Last Minute LEOBOR Bill Substitute Filed Despite Police Concerns

On Tuesday the Delaware Association Of Chiefs Of Police sent a letter to members of the Delaware General Assembly laying out their concerns regarding a late-filed substitute bill after two years of “meaningful dialogue.”

Dear Members of the General Assembly:

Over the last two years, leadership from the Delaware Association of Chiefs of Police (DACP) have participated in hundreds of hours’ worth of discussions with policy makers related to law enforcement reform. During that time, the Chiefs of Police has offered meaningful dialogue and thoughtful suggestions on how to achieve the joint goal of greater transparency and accountability. As such, the leadership of the DACP participated in the Law Enforcement Accountability Task Force (LEATF) by sharing our professional experience, as well as offering meaningful and thoughtful suggestions to achieve the joint goals of the LEATF. As a result of the task force, there was a series of pieces of legislation that were introduced and passed into law. For each one of these items the Chiefs of Police offered our public support and commitment to implementing these new laws. These include statewide body cameras, recordings of custodial interviews, statewide use of force standard, publicly reporting data that includes use of reports and decertification of law enforcement officers.

While changes to the Law Enforcement Bill of Rights (LEOBOR) was not a recommendation that came out of the LEATF working group, SB149 was drafted and unfortunately, the DACP was not engaged in a meaningful way by the sponsor prior to introduction of the bill. Yet, we remained committed in being good partners to achieve our joint goals (creating additional transparency and accountability). As such, we joined Senator Lockman in her working group around LEOBOR for the fall and winter sessions. During that time, we offered our professional experience to help educate the working group on the process and procedures that are currently in place. We offered meaningful suggestions on how to improve the process. In late February, Senator Lockman hosted a meeting with leadership from the DACP where we discussed substitute language conceptually. We provided feedback relative to the items discussed. On March 8, 2022, a draft substitute was shared with us. On March 10, 2022, we were asked to meet to discuss the draft language. During that meeting, we highlighted both procedural and pragmatic concerns, as well as our commitment to get this right to achieve our common goals. A substitute bill was filed late yesterday without any notice and without any feedback from the sponsors relative to our previous discussion.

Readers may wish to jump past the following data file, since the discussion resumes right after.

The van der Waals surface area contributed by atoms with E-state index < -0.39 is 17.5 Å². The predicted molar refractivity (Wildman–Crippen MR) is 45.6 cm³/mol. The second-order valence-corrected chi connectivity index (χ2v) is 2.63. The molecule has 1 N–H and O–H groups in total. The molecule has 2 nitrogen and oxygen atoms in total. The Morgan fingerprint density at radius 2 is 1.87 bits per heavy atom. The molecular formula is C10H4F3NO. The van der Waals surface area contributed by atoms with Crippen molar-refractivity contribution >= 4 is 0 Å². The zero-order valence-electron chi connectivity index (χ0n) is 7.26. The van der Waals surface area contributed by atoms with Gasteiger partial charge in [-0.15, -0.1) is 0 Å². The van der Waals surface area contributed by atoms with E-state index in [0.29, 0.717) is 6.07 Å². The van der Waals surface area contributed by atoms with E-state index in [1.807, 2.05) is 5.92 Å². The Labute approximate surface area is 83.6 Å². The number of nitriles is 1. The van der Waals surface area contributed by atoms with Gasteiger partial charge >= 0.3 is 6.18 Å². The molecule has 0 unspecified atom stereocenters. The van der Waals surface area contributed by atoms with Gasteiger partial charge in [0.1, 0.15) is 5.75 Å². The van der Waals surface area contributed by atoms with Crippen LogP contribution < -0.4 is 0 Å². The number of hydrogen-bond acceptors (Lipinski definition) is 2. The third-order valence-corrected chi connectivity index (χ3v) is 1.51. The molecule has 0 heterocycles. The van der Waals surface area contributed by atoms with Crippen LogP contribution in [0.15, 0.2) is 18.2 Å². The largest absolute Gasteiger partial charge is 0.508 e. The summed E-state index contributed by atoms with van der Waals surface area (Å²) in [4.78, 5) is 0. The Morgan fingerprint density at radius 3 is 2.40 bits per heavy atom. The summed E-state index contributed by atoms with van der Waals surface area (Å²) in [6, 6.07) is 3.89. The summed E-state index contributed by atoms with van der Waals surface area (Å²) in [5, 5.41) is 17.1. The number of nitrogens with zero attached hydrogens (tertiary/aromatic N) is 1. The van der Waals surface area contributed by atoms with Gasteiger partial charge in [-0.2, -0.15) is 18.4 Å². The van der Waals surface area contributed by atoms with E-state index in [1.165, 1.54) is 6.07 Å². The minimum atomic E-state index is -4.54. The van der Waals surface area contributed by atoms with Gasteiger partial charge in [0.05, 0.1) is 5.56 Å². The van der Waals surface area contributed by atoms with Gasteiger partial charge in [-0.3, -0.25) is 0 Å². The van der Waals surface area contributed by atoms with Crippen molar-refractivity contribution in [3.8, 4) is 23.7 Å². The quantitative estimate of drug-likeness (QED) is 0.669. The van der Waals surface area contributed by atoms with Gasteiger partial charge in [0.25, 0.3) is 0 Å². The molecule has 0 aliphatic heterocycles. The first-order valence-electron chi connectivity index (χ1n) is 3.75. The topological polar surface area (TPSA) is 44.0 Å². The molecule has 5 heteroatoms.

Throughout the 20 months of being engaged as meaningful partners and extending invitations to have policymakers come and see first-hand what the internal affairs process looks like, we have had only four members of the House of Representatives take the time to learn first-hand and ask questions. We are not opposed to being more transparent. We are not opposed to accountability. However, we are disheartened that the members of the General Assembly, namely those who are leading the charge, have not taken the time to truly understand the process in which they are trying to alter through this legislation. Being a good-faith partner goes both ways. We share a goal of serving the communities in which we represent.

SS1 for SB 149 presents a number of concerns to the law enforcement community. The largest of them is the make-up of the civilian review board, which excludes law enforcement from being a voting member. Every single professional board in the State of Delaware includes practitioners from the industry. To exclude members of the law enforcement community flies in the face of working together to garner trust, transparency and accountability. There are also significant concerns with the lack of clarity around the civilian review boards and exactly how they will work from a sensible and realistic perspective. There have been many questions raised around this piece and there still remains a lack of clarity. We have been committed to this process because we too, believe that transparency and accountability are important. As written, however, we are opposed to SS1 for SB 149.

Yours truly in safety,
Patrick A. Ogden
Delaware Association of Chiefs of Police

FSU reached out to Georgetown State Senator Brian Pettyjohn, who was a member of the Law Enforcement Accountability Task Force, for comment regarding the association’s letter to lawmakers.

“ I have read SS1 for SB 149 many times over the past 24 hours. Each time I look at it, I find more concerns. Today’s letter from the Delaware Association of Chiefs of Police underscores the concerns I’ve had with major changes to the Law Enforcement Officers’ Bill of Rights (LEOBOR).”, said Georgetown State Senator Brian Pettyjohn.

As a member of the now-concluded Law Enforcement Accountability Task Force, I had the distinct opportunity to engage with stakeholders from law enforcement and concerned citizens from various groups throughout the state. Some very valid recommendations were put forward and approved by the task force, and some initial proposals were rejected. This is the nature of civil discourse and compromise.

“I will let the letter from the Chiefs Association speak for itself. As leaders in the departments whose men and women will be drastically affected by this legislation, their words carry much more weight than mine. It’s my hope that the General Assembly show its true support for Delaware Law Enforcement by not passing this bill, but by bringing about meaningful change that will attract qualified, dedicated men and women to the profession, and provide them the protections vital to this unique and dangerous line of work.”, added Pettyjohn